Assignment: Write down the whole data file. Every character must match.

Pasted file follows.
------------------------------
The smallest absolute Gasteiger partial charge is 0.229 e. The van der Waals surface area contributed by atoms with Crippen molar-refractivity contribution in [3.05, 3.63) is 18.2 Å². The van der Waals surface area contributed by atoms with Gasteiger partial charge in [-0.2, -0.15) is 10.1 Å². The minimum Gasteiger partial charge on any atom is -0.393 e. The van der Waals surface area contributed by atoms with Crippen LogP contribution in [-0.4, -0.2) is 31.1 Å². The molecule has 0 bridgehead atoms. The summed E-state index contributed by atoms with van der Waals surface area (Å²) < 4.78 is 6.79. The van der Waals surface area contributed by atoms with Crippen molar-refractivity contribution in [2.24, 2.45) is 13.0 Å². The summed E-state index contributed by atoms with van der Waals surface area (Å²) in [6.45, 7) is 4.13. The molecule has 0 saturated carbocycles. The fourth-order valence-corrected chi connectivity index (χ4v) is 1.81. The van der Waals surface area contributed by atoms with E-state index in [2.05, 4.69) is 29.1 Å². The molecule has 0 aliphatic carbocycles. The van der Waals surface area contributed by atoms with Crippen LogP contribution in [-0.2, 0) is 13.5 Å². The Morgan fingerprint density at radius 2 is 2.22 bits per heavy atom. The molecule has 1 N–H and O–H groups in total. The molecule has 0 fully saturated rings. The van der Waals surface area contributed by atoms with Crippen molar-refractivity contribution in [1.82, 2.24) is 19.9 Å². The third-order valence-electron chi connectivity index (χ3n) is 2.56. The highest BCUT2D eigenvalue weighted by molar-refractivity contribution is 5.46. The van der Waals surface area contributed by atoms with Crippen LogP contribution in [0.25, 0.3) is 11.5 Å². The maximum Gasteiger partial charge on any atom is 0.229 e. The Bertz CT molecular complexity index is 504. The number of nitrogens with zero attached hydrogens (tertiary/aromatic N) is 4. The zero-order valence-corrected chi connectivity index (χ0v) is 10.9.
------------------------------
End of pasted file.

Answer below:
The smallest absolute Gasteiger partial charge is 0.229 e. The van der Waals surface area contributed by atoms with Crippen molar-refractivity contribution in [3.05, 3.63) is 18.2 Å². The van der Waals surface area contributed by atoms with Gasteiger partial charge in [-0.2, -0.15) is 10.1 Å². The minimum Gasteiger partial charge on any atom is -0.393 e. The van der Waals surface area contributed by atoms with Crippen LogP contribution in [-0.4, -0.2) is 31.1 Å². The molecule has 0 bridgehead atoms. The summed E-state index contributed by atoms with van der Waals surface area (Å²) < 4.78 is 6.79. The van der Waals surface area contributed by atoms with Crippen molar-refractivity contribution in [2.24, 2.45) is 13.0 Å². The summed E-state index contributed by atoms with van der Waals surface area (Å²) in [6.45, 7) is 4.13. The molecule has 0 saturated carbocycles. The fourth-order valence-corrected chi connectivity index (χ4v) is 1.81. The van der Waals surface area contributed by atoms with E-state index in [2.05, 4.69) is 29.1 Å². The molecule has 0 aliphatic carbocycles. The van der Waals surface area contributed by atoms with Crippen LogP contribution in [-0.2, 0) is 13.5 Å². The Morgan fingerprint density at radius 2 is 2.22 bits per heavy atom. The molecule has 1 N–H and O–H groups in total. The molecule has 0 fully saturated rings. The van der Waals surface area contributed by atoms with Crippen molar-refractivity contribution in [1.82, 2.24) is 19.9 Å². The third-order valence-electron chi connectivity index (χ3n) is 2.56. The highest BCUT2D eigenvalue weighted by molar-refractivity contribution is 5.46. The van der Waals surface area contributed by atoms with Crippen LogP contribution in [0.25, 0.3) is 11.5 Å². The maximum Gasteiger partial charge on any atom is 0.229 e. The Bertz CT molecular complexity index is 504. The number of nitrogens with zero attached hydrogens (tertiary/aromatic N) is 4. The zero-order valence-corrected chi connectivity index (χ0v) is 10.9.